Sen. Elizabeth Warren (D-Mass.) at her campaign headquarters in Dorchester, Mass., in October. (Hadley Green/For The Washington Post)
Columnist

Are Americans ready for a leader who challenges the market fundamentalism that has dominated our politics for the past half-century? Not a pretend populist like President Trump, but the real deal? The more progressive Democratic presidential contenders — particularly Sens. Bernie Sanders (I-Vt.) and Elizabeth Warren (D-Mass.) — are betting their campaigns on it. Now, a compelling new report from the Roosevelt Institute details the problems with the current U.S. economy and suggests a new course.

“New Rules for the 21st Century,” authored by Nell Abernathy, Darrick Hamilton and Julie Margetta Morgan, starts with the inescapable reality: This economy doesn’t work well for the vast majority of Americans — and hasn’t for some time. (Disclosure: I serve on the Roosevelt Institute’s board.) Wages have been essentially flat for decades, and insecurity has risen. Basic investments in infrastructure and research and development have been starved. Wealth and income are ever-more concentrated, increasingly allowing the few the power to subvert our democracy. And the United States is failing basic tests for the future, such as educating the next generation and meeting the existential threat of climate change.

This abysmal record isn’t an accident, the report shows. It isn’t because of inexorable forces such as globalization, technology or the “invisible hand" of the market. It is because the rich and the big corporations have organized government power to rig the rules of the economy to benefit themselves. They evangelized market fundamentalism, the illusion that markets are self-correcting and efficiently serve the public interest, while governments are ineffective and wasteful. In reality, the authors conclude, “the free-market revolution was not about getting government out of the way — it was about using government to serve the interests of the elite private sector through fewer government restrictions that inhibit profit and more government intervention that support it.” The Republican right armed that argument with a “strategic racism” that has divided Americans from each other while exacerbating the racial and gender inequalities.

The report outlines what it calls the “one-two punch” used by the powerful. First, employ government to entrench regulatory, tax and procurement structures that serve the few: tax breaks for the rich and corporations, trade policies that benefit investors and multinationals at the expense of workers, weakened antitrust policies, gutting of unions and deregulation of banks. Second, corrupt and undermine public power: Subvert its capacity to serve the people by privatizing, outsourcing and/or reducing basic investments in education, mass transit, affordable housing and so on.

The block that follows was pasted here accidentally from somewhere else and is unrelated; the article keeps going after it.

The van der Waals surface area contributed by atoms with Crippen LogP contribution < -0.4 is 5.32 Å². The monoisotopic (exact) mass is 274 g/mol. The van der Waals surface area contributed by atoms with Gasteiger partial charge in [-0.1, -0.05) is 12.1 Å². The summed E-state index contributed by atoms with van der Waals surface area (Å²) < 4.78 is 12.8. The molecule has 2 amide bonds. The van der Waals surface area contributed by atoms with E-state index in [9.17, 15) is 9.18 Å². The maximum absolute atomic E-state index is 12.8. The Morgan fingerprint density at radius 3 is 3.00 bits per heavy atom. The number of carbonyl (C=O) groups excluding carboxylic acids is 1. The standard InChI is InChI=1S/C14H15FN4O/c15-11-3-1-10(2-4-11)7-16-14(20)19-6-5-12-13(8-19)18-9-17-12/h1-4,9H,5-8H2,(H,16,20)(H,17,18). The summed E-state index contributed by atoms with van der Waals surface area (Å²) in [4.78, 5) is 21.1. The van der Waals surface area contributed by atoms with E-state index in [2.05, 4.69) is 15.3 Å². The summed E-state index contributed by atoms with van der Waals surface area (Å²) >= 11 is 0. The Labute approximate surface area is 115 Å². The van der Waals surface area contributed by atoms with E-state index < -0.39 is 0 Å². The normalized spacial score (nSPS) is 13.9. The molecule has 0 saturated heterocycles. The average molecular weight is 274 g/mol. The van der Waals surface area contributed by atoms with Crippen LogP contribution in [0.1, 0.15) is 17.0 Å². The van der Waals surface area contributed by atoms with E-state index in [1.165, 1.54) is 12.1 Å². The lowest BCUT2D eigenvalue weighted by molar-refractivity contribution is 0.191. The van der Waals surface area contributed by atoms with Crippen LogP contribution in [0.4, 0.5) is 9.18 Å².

To change course will require a new, progressive one-two punch of initiatives that curb the power of big corporations and serve the public interest. In the first category: progressive taxes, revived antitrust laws, reforms to corporate governance rules to curb chief executive and shareholder excesses, financial regulation, and empowering workers to organize and bargain collectively. In the second: a modern-day economic bill of rights (Medicare for all, tuition-free college, a higher minimum wage, a jobs guarantee, universal day care, basic banking and Internet access) and investments in our future, such as the Green New Deal and infrastructure spending. (Also called for are democracy reforms — including universal voter registration and curbing big money in politics — to revive the average American’s political power.)

The authors of the Roosevelt Institute report make curbing corporate power their first priority, but politically it may be more attractive to lead with the second category: fundamental reforms such as an economic bill of rights that directly improve the lives of Americans.

The report’s argument is clear and compelling. Americans, the authors say, “are hungry for big, new ideas, and voters will reward leadership that is able to articulate those ideas clearly and put them into action.” Trump’s unlikely victory in 2016 provides one indication of that hunger, or at least the breadth of support for an arsonist who might burn the place down. Yet, Trump — for all his populist posturing — has ended up largely recycling standard conservative fare: tax cuts for the rich and corporations, deregulation and a predators’ ball of corporate interests using government to rig the rules even more, all accompanied by ever more venomous politics of racial division and insult.

The ideas primary that has broken out in the run-up to the Democratic presidential primaries provides a better test. The Roosevelt Institute agenda sounds like an amalgam of the platforms of Sanders and Warren, who have driven the ideas debate among Democrats, with others moving in their direction. What the report makes clear is that the conservative era is bankrupt. Fundamental reform is imperative. It is time for the democracy — for popular movements and courageous leaders — to galvanize support for that change in 2020 and beyond.

Read more:

Andy Puzder: A surging economy makes the Democratic campaign to raise the minimum wage superfluous

Robert J. Sameulson: If you think you understand the economy, you’re not paying attention

George F. Will: The 2020 Democratic aspirants radiate unseriousness

Jennifer Rubin: What Nancy Pelosi and Kamala Harris understand about 2020

David Byler: The Obama moment is gone. For 2020, Democrats need a different kind of magic.